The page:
Pocket Book Adventures is a solo-only dungeon crawler, designed by David David and published by Grumpy Spider Games (known for 2021’s Rucksack). It packs classic dungeon elements (monsters, potions, traps, and treasures) into a small form factor designed to be played on the go.
Note: I played a prototype version of the game for this preview. The final game will include thicker pages, slightly larger graphics, and some updated artwork.
There are exactly two game components: The adventure notebook and a pencil (not included). The book itself is truly pocket-sized, and it fits in a purse, pouch, or bag of holding for travel.
The Hook: Aiming
I am a fan of clever designs with minimal components (see my Button Shy Games reviews here, here, and here). What makes Pocket Book Adventures different than other games I’ve played is the aiming mechanism. Several times during a game I was asked to put my pencil on a starting point, then close my eyes or look away, then try to place my pencil in the center of the target.
Aiming is used to determine the amount of treasure in a chest, in training exercises to earn bonuses, and to resolve monster encounters. The monster battles include not only a “closer to the center = less damage” element, but also status triggers. For example, the Slime monster can add Sludge to my character, reducing my maximum movement distance.
Accuracy During Real-world Travel. While the game is designed for travel, I found my aim sometimes thrown off. I ride a small ferry for my work commute, and I noticed my aim was seemingly* affected by the boat. I decided to just go with it, incorporating the jostles into my own head canon: Pocket Book Adventures at Sea.
(*It’s also possible I’m just bad at aiming.)
Available actions and general gameplay will be familiar to most dungeon-crawling gamers: move, fight, pick up loot, grab a key, unlock a chest, escape through the exit.
Campaign Area. Each pair of pages in the book is a new campaign area that lists the monsters to fight and describes new items or traps. It includes three ways to earn “stars” on each map: defeat monsters, limit damage taken, and move efficiently.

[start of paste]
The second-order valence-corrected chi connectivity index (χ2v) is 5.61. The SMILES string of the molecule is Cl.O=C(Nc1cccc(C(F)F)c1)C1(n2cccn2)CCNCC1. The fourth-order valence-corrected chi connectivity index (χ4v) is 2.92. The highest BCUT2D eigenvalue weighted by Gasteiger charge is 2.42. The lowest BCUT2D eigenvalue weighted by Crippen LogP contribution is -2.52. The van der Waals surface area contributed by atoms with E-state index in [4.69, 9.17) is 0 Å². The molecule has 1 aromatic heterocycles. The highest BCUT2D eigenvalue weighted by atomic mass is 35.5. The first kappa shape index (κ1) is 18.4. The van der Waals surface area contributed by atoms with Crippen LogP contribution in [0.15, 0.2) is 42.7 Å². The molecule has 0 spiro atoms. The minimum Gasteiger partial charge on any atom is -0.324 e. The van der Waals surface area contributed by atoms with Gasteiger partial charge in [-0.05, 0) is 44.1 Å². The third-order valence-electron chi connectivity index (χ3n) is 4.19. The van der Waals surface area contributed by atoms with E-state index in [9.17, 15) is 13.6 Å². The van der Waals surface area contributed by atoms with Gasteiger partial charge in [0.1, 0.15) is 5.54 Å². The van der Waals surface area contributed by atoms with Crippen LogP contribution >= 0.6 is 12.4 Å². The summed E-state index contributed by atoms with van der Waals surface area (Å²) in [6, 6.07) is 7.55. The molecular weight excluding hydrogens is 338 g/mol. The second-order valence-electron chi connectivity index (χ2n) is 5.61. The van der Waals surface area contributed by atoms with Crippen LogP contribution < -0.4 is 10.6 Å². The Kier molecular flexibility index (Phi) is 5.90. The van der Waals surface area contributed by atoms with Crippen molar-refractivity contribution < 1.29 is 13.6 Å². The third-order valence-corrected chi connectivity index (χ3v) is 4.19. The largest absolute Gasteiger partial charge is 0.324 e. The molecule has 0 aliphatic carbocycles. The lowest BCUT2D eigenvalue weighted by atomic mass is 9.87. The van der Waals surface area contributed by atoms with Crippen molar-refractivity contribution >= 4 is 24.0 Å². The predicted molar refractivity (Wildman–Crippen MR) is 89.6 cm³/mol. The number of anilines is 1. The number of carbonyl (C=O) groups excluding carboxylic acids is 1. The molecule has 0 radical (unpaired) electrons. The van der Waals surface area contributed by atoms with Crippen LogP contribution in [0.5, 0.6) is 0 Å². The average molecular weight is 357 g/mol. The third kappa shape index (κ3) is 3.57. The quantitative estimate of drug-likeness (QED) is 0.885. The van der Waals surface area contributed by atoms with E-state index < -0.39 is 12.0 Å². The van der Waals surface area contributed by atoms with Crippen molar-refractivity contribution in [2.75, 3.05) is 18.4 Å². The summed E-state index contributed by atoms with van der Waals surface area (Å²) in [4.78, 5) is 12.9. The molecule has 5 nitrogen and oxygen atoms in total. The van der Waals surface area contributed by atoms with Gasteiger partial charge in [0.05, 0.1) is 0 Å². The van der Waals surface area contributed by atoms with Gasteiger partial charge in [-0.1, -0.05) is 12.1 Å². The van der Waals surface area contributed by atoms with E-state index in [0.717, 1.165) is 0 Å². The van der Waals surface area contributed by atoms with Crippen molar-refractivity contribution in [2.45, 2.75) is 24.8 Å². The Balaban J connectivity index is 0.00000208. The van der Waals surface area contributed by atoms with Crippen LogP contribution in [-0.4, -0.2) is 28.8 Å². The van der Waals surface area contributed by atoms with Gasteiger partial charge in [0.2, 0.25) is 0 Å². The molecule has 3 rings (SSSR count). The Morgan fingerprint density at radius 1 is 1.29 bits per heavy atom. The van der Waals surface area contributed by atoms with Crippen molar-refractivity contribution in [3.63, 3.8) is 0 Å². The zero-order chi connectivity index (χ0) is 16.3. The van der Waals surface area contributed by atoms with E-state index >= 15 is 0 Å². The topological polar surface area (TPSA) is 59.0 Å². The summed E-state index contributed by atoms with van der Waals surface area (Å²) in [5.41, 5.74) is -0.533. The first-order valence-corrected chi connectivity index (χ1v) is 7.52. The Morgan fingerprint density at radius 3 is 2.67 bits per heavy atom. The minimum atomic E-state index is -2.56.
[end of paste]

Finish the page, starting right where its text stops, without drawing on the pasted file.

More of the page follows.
At the completion of each map, the player’s health, gold, status effects, items, and weapons carry over to the next page, introducing some interesting choices: Should I risk one more enemy battle to access the treasure chest behind it, or protect my HP for the next campaign?
Play Time and Save States. I like being able to “complete a thing” in a short amount of time, so I enjoyed the 5-10 minute campaigns in Pocket Book Adventures. And since every move essentially creates a save state, I can stop anytime to put the game away, and then pick it up later, making Pocket Book Adventures commute-friendly.
Color Vision Accessibility. Pocket Book Adventures meets the highest level of color vision accessibility – it is entirely playable in greyscale. It was designed as a black-and-white production, using two levels of grey (light, dark) along with clear black iconography and plenty of white space. I think the art style is charming, and it is 100% colorblind accessible.
Low Vision Accessibility. I found some of the font sizes to be a little small, but the typeface used and high-contrast resulted in clear visuals. I suggest the publisher consider slightly higher contrast: black numbers inside the star icons and black for all small text (like descriptions of the status effects).
Accessibility Limitations: Dexterity. Pocket Book Adventures will not be accessible for everyone. The aiming mechanism requires a level of physical dexterity that some gamers cannot attain due to their disabilities. While aiming is a core element that makes this game interesting, a player who’s unable to complete this task could still enjoy the puzzle. There could be some clever work-arounds to develop new randomness mechanisms that replicate aiming.
I asked David about this limitation, and he shared their discussions on the topic during design and development:
I spent a good bit of time trying to come up with another way to play that would be reasonably similar, but never came up with anything that was very satisfying.
I want to include everyone I can, as seamlessly as I can, but sometimes that’s not really possible, like when the entire game is designed around a mechanic that’s difficult for some people, which Pocket Book Adventures is.
Pocket Book Adventures provides a solid dungeon crawl experience in a small package. Visual accessibility is excellent, including 100% color vision accessibility. Those with limited motor skills or dexterity may want to learn more before backing or purchasing.
If the aiming mechanism, form factor, and style of the game intrigue you, I recommend checking it out! You can find the campaign on Kickstarter and learn more from Grumpy Spider Games.
Photo Credits: Grumpy Spider Games
Disclaimer: Colorblind Games received a prototype copy of Pocket Book Adventures from Grumpy Spider Games for this preview.